For 12-24-month-olds (especially those no longer consuming breastmilk or formula), the Scientific Report of the 2020 Dietary Guidelines Advisory Committee recommends:

  • Nutrient-rich animal-source foods, including meat, poultry, seafood, eggs, and dairy products.
  • Prioritizing seafood.
  • Fruits and vegetables, especially ones high in potassium.
  • Peanut, tree nuts, and seeds.
  • Whole grains.
  • Few oils, and no added sugar

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    All health-related content on this website is for informational purposes only and does not create a doctor-patient relationship. Always seek the advice of your own pediatrician in connection with any questions regarding your baby’s health.

    See the FDA Peanut Allergy Qualified Health Claim at the bottom of our homepage.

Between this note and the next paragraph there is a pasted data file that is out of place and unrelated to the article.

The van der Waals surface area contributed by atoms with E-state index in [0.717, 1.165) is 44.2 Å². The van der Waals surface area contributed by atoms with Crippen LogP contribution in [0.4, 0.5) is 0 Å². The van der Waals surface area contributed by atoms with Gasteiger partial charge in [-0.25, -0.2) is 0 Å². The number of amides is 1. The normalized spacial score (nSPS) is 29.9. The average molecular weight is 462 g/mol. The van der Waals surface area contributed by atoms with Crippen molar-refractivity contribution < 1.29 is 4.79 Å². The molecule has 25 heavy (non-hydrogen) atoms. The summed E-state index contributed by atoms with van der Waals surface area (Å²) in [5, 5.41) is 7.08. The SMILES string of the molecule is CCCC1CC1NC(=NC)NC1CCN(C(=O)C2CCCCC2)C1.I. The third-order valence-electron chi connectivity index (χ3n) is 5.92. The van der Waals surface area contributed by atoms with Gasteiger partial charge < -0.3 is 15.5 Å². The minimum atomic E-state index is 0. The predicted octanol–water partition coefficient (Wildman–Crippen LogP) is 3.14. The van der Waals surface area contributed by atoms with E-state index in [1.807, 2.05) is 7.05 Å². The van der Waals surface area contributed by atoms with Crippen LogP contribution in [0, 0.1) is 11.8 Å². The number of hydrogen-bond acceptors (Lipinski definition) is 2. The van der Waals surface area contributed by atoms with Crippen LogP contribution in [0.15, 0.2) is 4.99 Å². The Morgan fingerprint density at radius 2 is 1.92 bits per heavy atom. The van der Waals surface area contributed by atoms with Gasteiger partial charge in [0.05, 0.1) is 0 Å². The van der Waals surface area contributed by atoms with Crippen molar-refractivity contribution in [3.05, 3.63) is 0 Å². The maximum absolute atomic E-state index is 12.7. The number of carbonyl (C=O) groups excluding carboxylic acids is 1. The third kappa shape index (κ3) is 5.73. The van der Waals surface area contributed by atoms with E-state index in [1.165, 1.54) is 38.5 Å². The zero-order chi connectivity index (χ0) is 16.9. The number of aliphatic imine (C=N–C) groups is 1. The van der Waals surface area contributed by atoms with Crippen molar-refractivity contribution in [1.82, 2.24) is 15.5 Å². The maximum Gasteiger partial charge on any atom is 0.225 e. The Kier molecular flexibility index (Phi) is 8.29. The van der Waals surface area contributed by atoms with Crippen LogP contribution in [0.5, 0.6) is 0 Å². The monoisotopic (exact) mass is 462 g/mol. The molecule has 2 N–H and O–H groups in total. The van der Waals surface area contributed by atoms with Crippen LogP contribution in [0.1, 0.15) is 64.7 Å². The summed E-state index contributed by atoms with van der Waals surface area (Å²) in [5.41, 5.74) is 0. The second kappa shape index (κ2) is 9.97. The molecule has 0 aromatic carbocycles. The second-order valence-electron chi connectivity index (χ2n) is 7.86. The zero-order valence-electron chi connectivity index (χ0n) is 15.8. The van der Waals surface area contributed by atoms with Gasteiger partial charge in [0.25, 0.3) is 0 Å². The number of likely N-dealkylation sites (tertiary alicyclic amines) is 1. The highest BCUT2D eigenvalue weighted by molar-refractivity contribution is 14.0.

About the author: Our Chief Allergist, Katie Marks-Cogan, M.D., is board certified in Allergy/Immunology and Internal Medicine, and treats both pediatric and adult patients. Originally from Cleveland, Ohio, she received her M.D. with honors from the University of Maryland School of Medicine. She then completed her residency in Internal Medicine at Northwestern and fellowship in Allergy/Immunology at the prestigious University of Pennsylvania and CHOP. After finishing training, she moved to Southern California and currently works in private practice. She is a  member of the scientific advisory board for Ready, Set, Food! She currently resides in Los Angeles with her husband, 4-year-old son, and 1-year-old daughter where she enjoys hiking, building LEGO castles with her kids, and cooking with her family.